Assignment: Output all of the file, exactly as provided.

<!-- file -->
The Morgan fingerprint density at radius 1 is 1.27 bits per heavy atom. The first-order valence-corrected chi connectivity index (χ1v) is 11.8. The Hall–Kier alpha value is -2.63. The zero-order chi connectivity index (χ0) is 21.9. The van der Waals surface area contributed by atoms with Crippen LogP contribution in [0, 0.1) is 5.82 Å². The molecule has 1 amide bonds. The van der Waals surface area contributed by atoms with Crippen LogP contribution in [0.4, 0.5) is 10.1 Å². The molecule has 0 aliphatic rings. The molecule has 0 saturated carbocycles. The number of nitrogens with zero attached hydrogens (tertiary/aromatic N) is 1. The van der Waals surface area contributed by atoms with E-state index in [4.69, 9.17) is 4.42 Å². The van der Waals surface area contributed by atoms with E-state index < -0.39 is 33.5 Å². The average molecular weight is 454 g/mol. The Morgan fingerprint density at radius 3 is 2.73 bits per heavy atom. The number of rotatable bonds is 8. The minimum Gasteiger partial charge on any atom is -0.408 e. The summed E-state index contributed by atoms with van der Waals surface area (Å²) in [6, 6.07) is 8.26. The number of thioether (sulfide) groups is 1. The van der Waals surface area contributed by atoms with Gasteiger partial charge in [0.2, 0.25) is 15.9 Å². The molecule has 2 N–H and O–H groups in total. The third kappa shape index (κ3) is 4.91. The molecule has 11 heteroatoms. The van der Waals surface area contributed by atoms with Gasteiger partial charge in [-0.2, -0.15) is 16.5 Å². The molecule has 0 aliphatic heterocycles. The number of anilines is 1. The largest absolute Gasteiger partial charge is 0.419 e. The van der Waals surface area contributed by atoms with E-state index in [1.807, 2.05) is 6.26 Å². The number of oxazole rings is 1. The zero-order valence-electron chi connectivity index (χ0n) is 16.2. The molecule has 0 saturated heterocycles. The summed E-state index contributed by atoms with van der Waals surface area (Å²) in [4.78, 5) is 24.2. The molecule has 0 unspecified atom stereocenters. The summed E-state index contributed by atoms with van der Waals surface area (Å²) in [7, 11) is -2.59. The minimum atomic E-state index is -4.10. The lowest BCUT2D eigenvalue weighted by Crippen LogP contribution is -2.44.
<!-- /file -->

The Morgan fingerprint density at radius 1 is 1.27 bits per heavy atom. The first-order valence-corrected chi connectivity index (χ1v) is 11.8. The Hall–Kier alpha value is -2.63. The zero-order chi connectivity index (χ0) is 21.9. The van der Waals surface area contributed by atoms with Crippen LogP contribution in [0, 0.1) is 5.82 Å². The molecule has 1 amide bonds. The van der Waals surface area contributed by atoms with Crippen LogP contribution in [0.4, 0.5) is 10.1 Å². The molecule has 0 aliphatic rings. The molecule has 0 saturated carbocycles. The number of nitrogens with zero attached hydrogens (tertiary/aromatic N) is 1. The van der Waals surface area contributed by atoms with E-state index in [4.69, 9.17) is 4.42 Å². The van der Waals surface area contributed by atoms with E-state index < -0.39 is 33.5 Å². The average molecular weight is 454 g/mol. The Morgan fingerprint density at radius 3 is 2.73 bits per heavy atom. The number of rotatable bonds is 8. The minimum Gasteiger partial charge on any atom is -0.408 e. The summed E-state index contributed by atoms with van der Waals surface area (Å²) in [6, 6.07) is 8.26. The number of thioether (sulfide) groups is 1. The van der Waals surface area contributed by atoms with Gasteiger partial charge in [0.2, 0.25) is 15.9 Å². The molecule has 2 N–H and O–H groups in total. The third kappa shape index (κ3) is 4.91. The molecule has 11 heteroatoms. The van der Waals surface area contributed by atoms with Gasteiger partial charge in [-0.2, -0.15) is 16.5 Å². The molecule has 0 aliphatic heterocycles. The number of anilines is 1. The largest absolute Gasteiger partial charge is 0.419 e. The van der Waals surface area contributed by atoms with E-state index in [1.807, 2.05) is 6.26 Å². The number of oxazole rings is 1. The zero-order valence-electron chi connectivity index (χ0n) is 16.2. The molecule has 0 saturated heterocycles. The summed E-state index contributed by atoms with van der Waals surface area (Å²) in [4.78, 5) is 24.2. The molecule has 0 unspecified atom stereocenters. The summed E-state index contributed by atoms with van der Waals surface area (Å²) in [7, 11) is -2.59. The minimum atomic E-state index is -4.10. The lowest BCUT2D eigenvalue weighted by Crippen LogP contribution is -2.44.